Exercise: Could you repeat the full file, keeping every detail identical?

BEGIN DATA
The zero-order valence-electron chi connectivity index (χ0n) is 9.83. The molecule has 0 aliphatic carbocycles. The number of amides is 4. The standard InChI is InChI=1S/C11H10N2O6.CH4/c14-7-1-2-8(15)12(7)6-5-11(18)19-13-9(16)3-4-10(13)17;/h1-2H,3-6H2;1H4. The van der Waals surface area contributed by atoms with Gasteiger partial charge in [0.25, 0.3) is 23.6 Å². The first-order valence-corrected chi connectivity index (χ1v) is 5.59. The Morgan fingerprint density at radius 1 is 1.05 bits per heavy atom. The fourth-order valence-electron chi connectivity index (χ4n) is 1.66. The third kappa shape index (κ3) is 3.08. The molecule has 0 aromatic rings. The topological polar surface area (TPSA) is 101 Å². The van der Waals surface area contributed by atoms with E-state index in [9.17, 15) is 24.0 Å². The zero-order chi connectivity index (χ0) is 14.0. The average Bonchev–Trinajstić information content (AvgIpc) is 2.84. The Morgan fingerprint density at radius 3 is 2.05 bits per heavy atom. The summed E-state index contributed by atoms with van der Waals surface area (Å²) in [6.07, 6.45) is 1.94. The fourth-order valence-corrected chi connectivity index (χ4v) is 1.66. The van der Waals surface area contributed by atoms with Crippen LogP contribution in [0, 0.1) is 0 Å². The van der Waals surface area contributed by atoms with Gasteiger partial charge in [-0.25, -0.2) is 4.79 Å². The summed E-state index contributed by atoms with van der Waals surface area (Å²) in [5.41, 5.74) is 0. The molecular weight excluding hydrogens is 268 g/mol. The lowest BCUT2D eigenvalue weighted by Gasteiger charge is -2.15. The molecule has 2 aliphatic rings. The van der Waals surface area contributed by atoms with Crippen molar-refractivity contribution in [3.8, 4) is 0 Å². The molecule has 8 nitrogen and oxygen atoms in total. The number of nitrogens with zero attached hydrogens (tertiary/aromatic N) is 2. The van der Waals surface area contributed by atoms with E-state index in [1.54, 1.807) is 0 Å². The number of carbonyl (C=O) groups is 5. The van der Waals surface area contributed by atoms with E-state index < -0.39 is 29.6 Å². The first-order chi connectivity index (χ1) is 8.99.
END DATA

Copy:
The zero-order valence-electron chi connectivity index (χ0n) is 9.83. The molecule has 0 aliphatic carbocycles. The number of amides is 4. The standard InChI is InChI=1S/C11H10N2O6.CH4/c14-7-1-2-8(15)12(7)6-5-11(18)19-13-9(16)3-4-10(13)17;/h1-2H,3-6H2;1H4. The van der Waals surface area contributed by atoms with Gasteiger partial charge in [0.25, 0.3) is 23.6 Å². The first-order valence-corrected chi connectivity index (χ1v) is 5.59. The Morgan fingerprint density at radius 1 is 1.05 bits per heavy atom. The fourth-order valence-electron chi connectivity index (χ4n) is 1.66. The third kappa shape index (κ3) is 3.08. The molecule has 0 aromatic rings. The topological polar surface area (TPSA) is 101 Å². The van der Waals surface area contributed by atoms with E-state index in [9.17, 15) is 24.0 Å². The zero-order chi connectivity index (χ0) is 14.0. The average Bonchev–Trinajstić information content (AvgIpc) is 2.84. The Morgan fingerprint density at radius 3 is 2.05 bits per heavy atom. The summed E-state index contributed by atoms with van der Waals surface area (Å²) in [6.07, 6.45) is 1.94. The fourth-order valence-corrected chi connectivity index (χ4v) is 1.66. The van der Waals surface area contributed by atoms with Crippen LogP contribution in [0, 0.1) is 0 Å². The van der Waals surface area contributed by atoms with Gasteiger partial charge in [-0.25, -0.2) is 4.79 Å². The summed E-state index contributed by atoms with van der Waals surface area (Å²) in [5.41, 5.74) is 0. The molecular weight excluding hydrogens is 268 g/mol. The lowest BCUT2D eigenvalue weighted by Gasteiger charge is -2.15. The molecule has 2 aliphatic rings. The van der Waals surface area contributed by atoms with Crippen molar-refractivity contribution in [3.8, 4) is 0 Å². The molecule has 8 nitrogen and oxygen atoms in total. The number of nitrogens with zero attached hydrogens (tertiary/aromatic N) is 2. The van der Waals surface area contributed by atoms with E-state index in [1.54, 1.807) is 0 Å². The number of carbonyl (C=O) groups is 5. The van der Waals surface area contributed by atoms with E-state index < -0.39 is 29.6 Å². The first-order chi connectivity index (χ1) is 8.99.